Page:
In Britain, the number of individuals that download music illegally is shrinking. That is according to YouGov, an international Internet-based market research and data analytics firm based in the UK. YouGov’s Music Report has revealed that the proportion of Britons that download music illegally has dropped from 18 to 10 percent over the last five years.
The report also notes that the ratio is set to tilt even further in favor of legal music purchases as time goes by, with 22% of those that are still currently downloading music illegally saying that they expect to stop doing so over the next five years. The prospective decrease can be in part attributed to the fact that 36% of respondents find that using unverified sources to access music is becoming increasingly difficult.
Another factor contributing to the decline is the rise of streaming services. Over six in ten (63%) of those that have stopped downloading music illegally have turned to streaming services.
Interestingly, YouGov quotes to survey participants to highlight the motive behind this change: availability and affordability. One said that “It is now easier to stream music than to pirate it. And the cost is not prohibitive”, while the other said that “Spotify has everything from new releases to old songs, it filled the vacuum, there was no longer a need for using unverified source.”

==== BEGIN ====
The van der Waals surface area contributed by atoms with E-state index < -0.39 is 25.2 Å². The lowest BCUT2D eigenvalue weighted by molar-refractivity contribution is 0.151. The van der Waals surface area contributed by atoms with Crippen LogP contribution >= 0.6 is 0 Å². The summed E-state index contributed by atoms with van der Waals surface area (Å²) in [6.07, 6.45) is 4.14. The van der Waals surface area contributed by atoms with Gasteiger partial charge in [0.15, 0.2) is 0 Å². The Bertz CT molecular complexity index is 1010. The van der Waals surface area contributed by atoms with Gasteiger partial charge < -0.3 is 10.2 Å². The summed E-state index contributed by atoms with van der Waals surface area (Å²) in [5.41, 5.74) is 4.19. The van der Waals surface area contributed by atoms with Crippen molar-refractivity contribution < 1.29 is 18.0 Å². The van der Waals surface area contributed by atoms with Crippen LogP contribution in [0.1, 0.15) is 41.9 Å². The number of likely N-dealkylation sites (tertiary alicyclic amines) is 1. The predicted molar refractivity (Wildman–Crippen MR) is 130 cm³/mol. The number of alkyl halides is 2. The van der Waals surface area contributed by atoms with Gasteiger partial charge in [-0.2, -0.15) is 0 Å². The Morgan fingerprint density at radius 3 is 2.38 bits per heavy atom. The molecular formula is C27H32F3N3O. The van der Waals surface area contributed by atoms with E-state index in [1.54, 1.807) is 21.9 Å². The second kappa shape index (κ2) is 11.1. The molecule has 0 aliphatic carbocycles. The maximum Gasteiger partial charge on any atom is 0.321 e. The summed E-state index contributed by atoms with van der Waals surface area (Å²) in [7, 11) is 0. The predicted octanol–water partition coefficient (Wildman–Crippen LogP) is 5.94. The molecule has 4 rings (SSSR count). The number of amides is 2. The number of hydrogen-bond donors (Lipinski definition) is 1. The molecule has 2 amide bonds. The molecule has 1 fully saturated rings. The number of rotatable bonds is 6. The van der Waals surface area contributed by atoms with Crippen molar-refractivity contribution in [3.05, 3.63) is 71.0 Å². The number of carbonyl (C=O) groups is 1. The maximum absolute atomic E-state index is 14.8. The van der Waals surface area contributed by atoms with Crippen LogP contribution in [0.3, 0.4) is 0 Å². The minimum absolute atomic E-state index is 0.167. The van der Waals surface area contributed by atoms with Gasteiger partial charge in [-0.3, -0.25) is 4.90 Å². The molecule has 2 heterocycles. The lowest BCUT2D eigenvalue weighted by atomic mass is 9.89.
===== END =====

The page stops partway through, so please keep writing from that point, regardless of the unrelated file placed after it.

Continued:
The claims are corroborated by other stats from the study: Of those that continue to download illegally, over half (51%) said that they find it frustrating when music is released exclusively through one platform, while 44% said that they only download illegally when they couldn’t access the music anywhere else.
Finally, the report sums up its findings: “ Our research reveals a change in behaviour, with those that previously attained music by unlawful means now being enticed by the low costs and ease of use associated with streaming.”
Concluding that for the music industry, “there appears to be some light at the end of the tunnel.”